According to Dr. Saadai, pediatric colorectal surgeons were a driving force behind the creation of these highly focused programs. The first such program was put together by Dr. Alberto Peña, at the former Schneider Children’s Hospital, in New Hyde Park, Long Island, about 20 years ago. Dr. Peña and other pediatric colorectal surgeons realized that, in the past, surgeons operated on infants and babies for anorectal malformations, Hirschsprung’s disease, and other conditions, and then assumed the job was done. But, two and three years later, when the time came for toilet training, problems emerged that weren’t apparent before.

By then, however, these patients, who had persistent, constipation and incontinence problems, were out of touch with their surgeon. And the pediatricians, and even many gastroenterologists they saw, were stumped over how to help because of the patient’s

“Children are born with these colorectal disorders and we can surgically address them,” Dr. Saadai said. “But you don’t know what the outcome of your surgery is immediately, unlike most things we do in surgery.”

There is no typical patient, Dr. Saadai stresses, and the care of such patients can require an exceptional level of expertise.

For example, in 2019, the Northern California Shriners Hospital began seeing a patient who, as an infant, had been admitted to a hospital with abdominal distention. This child received treatment to relieve their constipation. But, there was no formal diagnosis made and, as the child had no other relevant problems, the hospital visit was largely overlooked.

Seven years later, the child’s family took a trip to China. While there, he developed abdominal pain – rather intense pain. The family went to the local hospital. There, doctors determined that the child was severely constipated and suggested that this episode warranted further exploration. They strongly recommended the family see someone when they returned to the United States.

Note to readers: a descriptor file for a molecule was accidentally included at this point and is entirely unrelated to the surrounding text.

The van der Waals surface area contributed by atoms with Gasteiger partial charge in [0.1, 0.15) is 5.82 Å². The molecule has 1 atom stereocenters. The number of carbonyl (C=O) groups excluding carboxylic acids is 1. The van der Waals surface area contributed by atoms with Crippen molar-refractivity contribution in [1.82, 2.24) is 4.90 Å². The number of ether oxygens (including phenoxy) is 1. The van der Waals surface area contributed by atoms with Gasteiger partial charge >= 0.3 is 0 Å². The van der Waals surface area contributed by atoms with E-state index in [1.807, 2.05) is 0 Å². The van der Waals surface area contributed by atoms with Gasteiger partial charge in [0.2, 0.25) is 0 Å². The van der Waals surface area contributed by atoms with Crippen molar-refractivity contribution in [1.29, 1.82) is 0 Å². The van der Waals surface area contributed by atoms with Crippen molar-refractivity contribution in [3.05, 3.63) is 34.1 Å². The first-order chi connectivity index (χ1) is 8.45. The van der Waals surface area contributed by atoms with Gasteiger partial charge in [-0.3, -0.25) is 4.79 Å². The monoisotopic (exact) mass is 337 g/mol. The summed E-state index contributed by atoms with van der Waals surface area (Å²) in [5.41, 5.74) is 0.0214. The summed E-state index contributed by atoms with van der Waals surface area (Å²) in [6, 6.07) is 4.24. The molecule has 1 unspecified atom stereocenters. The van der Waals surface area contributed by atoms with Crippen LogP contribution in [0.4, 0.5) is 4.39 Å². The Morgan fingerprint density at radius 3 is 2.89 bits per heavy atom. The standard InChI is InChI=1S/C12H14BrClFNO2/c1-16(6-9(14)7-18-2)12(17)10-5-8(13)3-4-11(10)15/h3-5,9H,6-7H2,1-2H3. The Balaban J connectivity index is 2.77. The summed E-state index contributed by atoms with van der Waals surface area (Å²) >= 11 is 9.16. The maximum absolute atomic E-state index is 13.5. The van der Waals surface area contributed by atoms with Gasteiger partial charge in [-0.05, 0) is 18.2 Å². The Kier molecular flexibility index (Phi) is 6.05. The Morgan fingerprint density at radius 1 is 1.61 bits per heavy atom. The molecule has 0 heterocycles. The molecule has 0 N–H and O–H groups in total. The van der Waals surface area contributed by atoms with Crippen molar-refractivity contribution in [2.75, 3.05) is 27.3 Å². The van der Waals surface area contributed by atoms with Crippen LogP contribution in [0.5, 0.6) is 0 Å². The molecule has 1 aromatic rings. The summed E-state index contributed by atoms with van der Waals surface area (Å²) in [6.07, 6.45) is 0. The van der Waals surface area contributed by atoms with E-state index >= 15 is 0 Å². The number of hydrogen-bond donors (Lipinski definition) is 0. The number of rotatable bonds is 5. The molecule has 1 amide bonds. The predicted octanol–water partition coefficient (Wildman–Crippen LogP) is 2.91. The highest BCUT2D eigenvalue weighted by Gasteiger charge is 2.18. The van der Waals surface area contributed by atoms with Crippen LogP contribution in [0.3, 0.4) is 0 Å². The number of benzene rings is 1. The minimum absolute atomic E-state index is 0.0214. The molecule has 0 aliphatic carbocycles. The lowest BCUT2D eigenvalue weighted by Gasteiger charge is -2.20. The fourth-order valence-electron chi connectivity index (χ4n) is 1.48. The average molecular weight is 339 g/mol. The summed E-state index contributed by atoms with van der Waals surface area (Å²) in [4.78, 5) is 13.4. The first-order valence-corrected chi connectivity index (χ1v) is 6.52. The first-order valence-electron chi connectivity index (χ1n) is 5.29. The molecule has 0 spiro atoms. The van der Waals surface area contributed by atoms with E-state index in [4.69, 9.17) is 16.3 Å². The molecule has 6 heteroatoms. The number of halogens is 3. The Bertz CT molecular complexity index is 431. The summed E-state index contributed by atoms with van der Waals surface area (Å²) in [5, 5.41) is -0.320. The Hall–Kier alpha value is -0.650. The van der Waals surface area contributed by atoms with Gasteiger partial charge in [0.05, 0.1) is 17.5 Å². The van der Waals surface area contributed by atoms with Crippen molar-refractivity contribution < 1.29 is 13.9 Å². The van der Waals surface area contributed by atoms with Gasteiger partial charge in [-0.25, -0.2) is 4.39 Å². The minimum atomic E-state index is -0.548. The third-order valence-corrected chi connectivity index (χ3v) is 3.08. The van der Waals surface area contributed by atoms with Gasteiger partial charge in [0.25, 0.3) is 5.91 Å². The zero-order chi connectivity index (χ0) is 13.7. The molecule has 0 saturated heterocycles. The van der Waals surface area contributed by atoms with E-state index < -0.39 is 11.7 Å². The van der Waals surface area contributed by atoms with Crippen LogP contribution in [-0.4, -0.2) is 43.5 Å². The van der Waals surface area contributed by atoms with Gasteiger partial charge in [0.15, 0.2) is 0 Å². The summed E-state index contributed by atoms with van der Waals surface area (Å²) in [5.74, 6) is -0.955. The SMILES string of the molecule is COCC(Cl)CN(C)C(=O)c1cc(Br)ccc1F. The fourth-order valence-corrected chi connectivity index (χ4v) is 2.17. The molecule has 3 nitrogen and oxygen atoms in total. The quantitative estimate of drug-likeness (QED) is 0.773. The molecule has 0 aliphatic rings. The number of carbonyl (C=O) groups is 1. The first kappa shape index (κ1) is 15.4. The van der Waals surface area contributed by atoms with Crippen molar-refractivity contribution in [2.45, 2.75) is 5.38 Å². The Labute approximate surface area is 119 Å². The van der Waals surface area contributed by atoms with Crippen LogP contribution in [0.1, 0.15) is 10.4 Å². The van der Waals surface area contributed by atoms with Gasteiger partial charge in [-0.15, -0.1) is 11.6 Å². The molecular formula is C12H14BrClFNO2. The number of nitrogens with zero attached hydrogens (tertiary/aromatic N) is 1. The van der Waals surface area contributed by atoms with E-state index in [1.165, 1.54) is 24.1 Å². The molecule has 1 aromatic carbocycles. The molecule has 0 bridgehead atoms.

The family returned and came to Shriners Hospitals for Children — Northern California. Here, specialists examined the child and diagnosed Hirschsprung’s disease. Hirschsprung’s is commonly missed in younger children and frequently gets worse as they get older. A pull-through procedure was performed and the child has been well ever since.

Jennifer Miranda, MSN, FNP – C

In another case, a nine-year-old came to Shriners Hospitals for Children — Northern California for severe constipation. The impacted stool was so large that it had to be removed in the operating room. This child had a twin. But, curiously, the twin never had any problems with constipation, and this may be why the case had confounded previous physicians in identifying the problem. At the Northern California Shriners Hospital, however, physicians were able to work the child up with bloodwork, endoscopy, manometry and surgical biopsy. The child was diagnosed with slow transit constipation.

When it was found that very large enemas were needed to manage the child’s constipation, the child had a cecostomy, where a port is placed in the abdominal wall into the cecum, which allows for a person to have easier enemas that produce more complete clearing of his colon.

The child now has a flat belly, improved appetite, no accidents and is growing well.

Both Dr. Saadai and Miranda said that Shriners Hospitals for Children — Northern California’s collaborative team approach allows specialists to successfully treat complex, challenging cases. “We need a team that can do that, a team that can figure out how to diagnose these kids, and decide what questions we need to ask and how do we improve their quality of life,” Dr. Saadai said.

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Maheen Ahmed Hassan, M.D.

Director of GI Motility 

Dr. Hassan

Maheen Ahmed Hassan, M.D., is Director of GI Motility at Shriners Hospitals for Children – Northern California.